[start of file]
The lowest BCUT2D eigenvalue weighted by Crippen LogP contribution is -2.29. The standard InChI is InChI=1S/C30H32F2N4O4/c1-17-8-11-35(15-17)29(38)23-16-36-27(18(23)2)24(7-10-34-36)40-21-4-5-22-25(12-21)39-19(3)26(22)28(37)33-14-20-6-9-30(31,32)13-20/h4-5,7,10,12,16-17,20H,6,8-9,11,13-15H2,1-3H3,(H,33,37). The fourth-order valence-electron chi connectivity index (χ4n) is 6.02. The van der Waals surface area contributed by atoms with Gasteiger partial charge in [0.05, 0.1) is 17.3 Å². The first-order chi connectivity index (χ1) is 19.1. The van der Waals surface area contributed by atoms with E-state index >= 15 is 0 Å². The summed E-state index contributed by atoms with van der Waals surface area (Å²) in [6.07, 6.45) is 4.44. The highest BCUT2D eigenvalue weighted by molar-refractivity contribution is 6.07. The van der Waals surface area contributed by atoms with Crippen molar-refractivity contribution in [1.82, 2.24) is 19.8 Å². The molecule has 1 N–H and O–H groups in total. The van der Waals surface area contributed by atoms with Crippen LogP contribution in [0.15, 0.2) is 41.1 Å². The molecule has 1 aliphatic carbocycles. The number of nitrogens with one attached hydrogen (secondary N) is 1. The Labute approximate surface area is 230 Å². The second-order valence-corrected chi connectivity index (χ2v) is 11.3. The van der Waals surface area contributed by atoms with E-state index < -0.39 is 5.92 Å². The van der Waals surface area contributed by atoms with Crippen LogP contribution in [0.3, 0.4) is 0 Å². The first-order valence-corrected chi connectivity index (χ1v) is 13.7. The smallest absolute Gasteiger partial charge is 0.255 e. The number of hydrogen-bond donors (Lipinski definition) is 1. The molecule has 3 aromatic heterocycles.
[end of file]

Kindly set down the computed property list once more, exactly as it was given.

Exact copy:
The lowest BCUT2D eigenvalue weighted by Crippen LogP contribution is -2.29. The standard InChI is InChI=1S/C30H32F2N4O4/c1-17-8-11-35(15-17)29(38)23-16-36-27(18(23)2)24(7-10-34-36)40-21-4-5-22-25(12-21)39-19(3)26(22)28(37)33-14-20-6-9-30(31,32)13-20/h4-5,7,10,12,16-17,20H,6,8-9,11,13-15H2,1-3H3,(H,33,37). The fourth-order valence-electron chi connectivity index (χ4n) is 6.02. The van der Waals surface area contributed by atoms with Gasteiger partial charge in [0.05, 0.1) is 17.3 Å². The first-order chi connectivity index (χ1) is 19.1. The van der Waals surface area contributed by atoms with E-state index >= 15 is 0 Å². The summed E-state index contributed by atoms with van der Waals surface area (Å²) in [6.07, 6.45) is 4.44. The highest BCUT2D eigenvalue weighted by molar-refractivity contribution is 6.07. The van der Waals surface area contributed by atoms with Crippen molar-refractivity contribution in [1.82, 2.24) is 19.8 Å². The molecule has 1 N–H and O–H groups in total. The van der Waals surface area contributed by atoms with Crippen LogP contribution in [0.15, 0.2) is 41.1 Å². The molecule has 1 aliphatic carbocycles. The number of nitrogens with one attached hydrogen (secondary N) is 1. The Labute approximate surface area is 230 Å². The second-order valence-corrected chi connectivity index (χ2v) is 11.3. The van der Waals surface area contributed by atoms with E-state index < -0.39 is 5.92 Å². The van der Waals surface area contributed by atoms with Crippen LogP contribution in [0.3, 0.4) is 0 Å². The first-order valence-corrected chi connectivity index (χ1v) is 13.7. The smallest absolute Gasteiger partial charge is 0.255 e. The number of hydrogen-bond donors (Lipinski definition) is 1. The molecule has 3 aromatic heterocycles.